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India's productivity problem
Dec 21, 2012

More than two thousand years ago, a famous Greek orator by the name of Demosthenes had said, "What a man wishes, that also will he believe." In other words, we often only see what we want to see. We tend to ignore facts that do not boost our hopes and wishes.

To quite an extent, this seems to be the case with how India's economic growth has been projected. Popular media images portray India in a highly optimistic vein. India, the second fastest growing economy after China... The country with the highest and growing youth population... And so on... But how long can you keep cheering an economy based on these fancy facts?

The problem is that this overoptimistic perception tends to distort several harsh realities plaguing India. For instance, the humungous size of our country's population has been one of the biggest challenges for over two decades. Nothing concrete has been done to deal with this rising challenge. On the contrary, as an article in the Economic Times aptly points out, the problem has been disguised as an opportunity by mere use of terms such as 'demographic dividend'. While papers and books on the subject may have earned economists some reputation, India's demographics have been pretty unproductive so far. Policymakers have been talking about creating 250 million skilled jobs by 2025. But in the last one decade, we have merely achieved 5% of that target.

On several major parameters, India ranks poorly when compared to the other BRIC economies. It is worth noting that the population of Brazil and Russia is just 16% and 18% of India's population, respectively. Yet both these economies, in terms of GDP, are bigger by 36% and 20% respectively. On the other hand, China's population is 10% higher than India. But the GDP is four times the size of India's GDP. Effectively, all economies have a much higher per capita income relative to India.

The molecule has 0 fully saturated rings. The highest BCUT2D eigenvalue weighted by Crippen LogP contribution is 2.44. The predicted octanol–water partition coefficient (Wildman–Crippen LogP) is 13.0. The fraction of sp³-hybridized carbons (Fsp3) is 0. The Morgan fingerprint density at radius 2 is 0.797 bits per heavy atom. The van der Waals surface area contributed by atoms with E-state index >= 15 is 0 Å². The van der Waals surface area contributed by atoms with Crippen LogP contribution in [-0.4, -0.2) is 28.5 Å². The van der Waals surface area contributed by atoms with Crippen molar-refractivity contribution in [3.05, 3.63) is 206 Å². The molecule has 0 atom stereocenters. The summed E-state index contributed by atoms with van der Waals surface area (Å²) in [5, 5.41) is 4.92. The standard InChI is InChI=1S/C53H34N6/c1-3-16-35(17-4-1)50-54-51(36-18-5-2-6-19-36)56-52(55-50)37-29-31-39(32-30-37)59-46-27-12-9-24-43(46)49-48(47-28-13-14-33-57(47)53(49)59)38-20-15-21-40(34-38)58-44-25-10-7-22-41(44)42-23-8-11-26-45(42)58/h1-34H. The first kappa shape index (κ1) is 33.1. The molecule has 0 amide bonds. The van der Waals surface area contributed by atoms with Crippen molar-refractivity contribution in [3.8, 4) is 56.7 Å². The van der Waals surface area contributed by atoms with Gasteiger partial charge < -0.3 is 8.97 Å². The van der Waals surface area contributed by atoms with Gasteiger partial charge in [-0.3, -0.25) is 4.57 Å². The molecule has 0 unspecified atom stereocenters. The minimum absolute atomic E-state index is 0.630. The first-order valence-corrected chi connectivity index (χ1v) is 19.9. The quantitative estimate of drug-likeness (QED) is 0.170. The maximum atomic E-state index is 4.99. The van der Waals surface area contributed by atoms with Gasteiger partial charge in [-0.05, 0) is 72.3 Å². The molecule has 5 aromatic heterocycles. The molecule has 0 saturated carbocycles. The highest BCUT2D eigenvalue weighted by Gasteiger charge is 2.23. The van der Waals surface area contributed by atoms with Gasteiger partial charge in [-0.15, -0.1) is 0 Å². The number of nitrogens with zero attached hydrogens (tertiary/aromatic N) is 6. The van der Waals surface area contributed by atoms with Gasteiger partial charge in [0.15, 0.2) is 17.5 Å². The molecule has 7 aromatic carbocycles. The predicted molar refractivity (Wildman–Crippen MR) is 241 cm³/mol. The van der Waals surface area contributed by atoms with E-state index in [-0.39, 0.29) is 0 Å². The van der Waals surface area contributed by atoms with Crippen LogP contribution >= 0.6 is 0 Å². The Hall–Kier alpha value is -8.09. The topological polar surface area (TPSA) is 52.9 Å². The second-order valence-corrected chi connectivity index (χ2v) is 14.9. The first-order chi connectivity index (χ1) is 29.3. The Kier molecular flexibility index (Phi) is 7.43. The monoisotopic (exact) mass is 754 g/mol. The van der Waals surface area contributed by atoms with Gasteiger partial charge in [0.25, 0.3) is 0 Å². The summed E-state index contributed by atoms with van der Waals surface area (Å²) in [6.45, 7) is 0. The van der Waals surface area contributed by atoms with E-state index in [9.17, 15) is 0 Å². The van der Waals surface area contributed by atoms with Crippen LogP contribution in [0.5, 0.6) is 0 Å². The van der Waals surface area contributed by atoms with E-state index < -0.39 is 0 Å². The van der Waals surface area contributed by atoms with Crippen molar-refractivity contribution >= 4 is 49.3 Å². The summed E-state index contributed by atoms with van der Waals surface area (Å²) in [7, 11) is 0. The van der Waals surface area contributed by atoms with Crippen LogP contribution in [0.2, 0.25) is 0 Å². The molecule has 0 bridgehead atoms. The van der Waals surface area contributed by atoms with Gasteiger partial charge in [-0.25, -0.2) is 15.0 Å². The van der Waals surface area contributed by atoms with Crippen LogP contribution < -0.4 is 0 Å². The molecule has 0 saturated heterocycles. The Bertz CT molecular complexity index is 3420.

A part of India's growth is contributed by the growing population. This addition must be adjusted while considering long term growth prospects. Today's chart of the day shows that India's incremental per capita GDP is a paltry US$ 84. This highlights the problem of low productivity in our country. In fact, the article goes on to state that at current levels of productivity, for India to get where Brazil, Russia and China are today (in terms of per capita income), it will take 39, 43 and 24 years respectively.

The bottomline is that our policymakers really need to roll up their sleeves and focus on the big picture. There is a strong need for progressive reforms across all systems. Only then will India really be able to lay its claims on the so-called 'demographic dividend'.

Data source: The Economic Times

This Chart Of The Day was published in The 5 Minute WrapUp - A worrying fact about India that is being ignored

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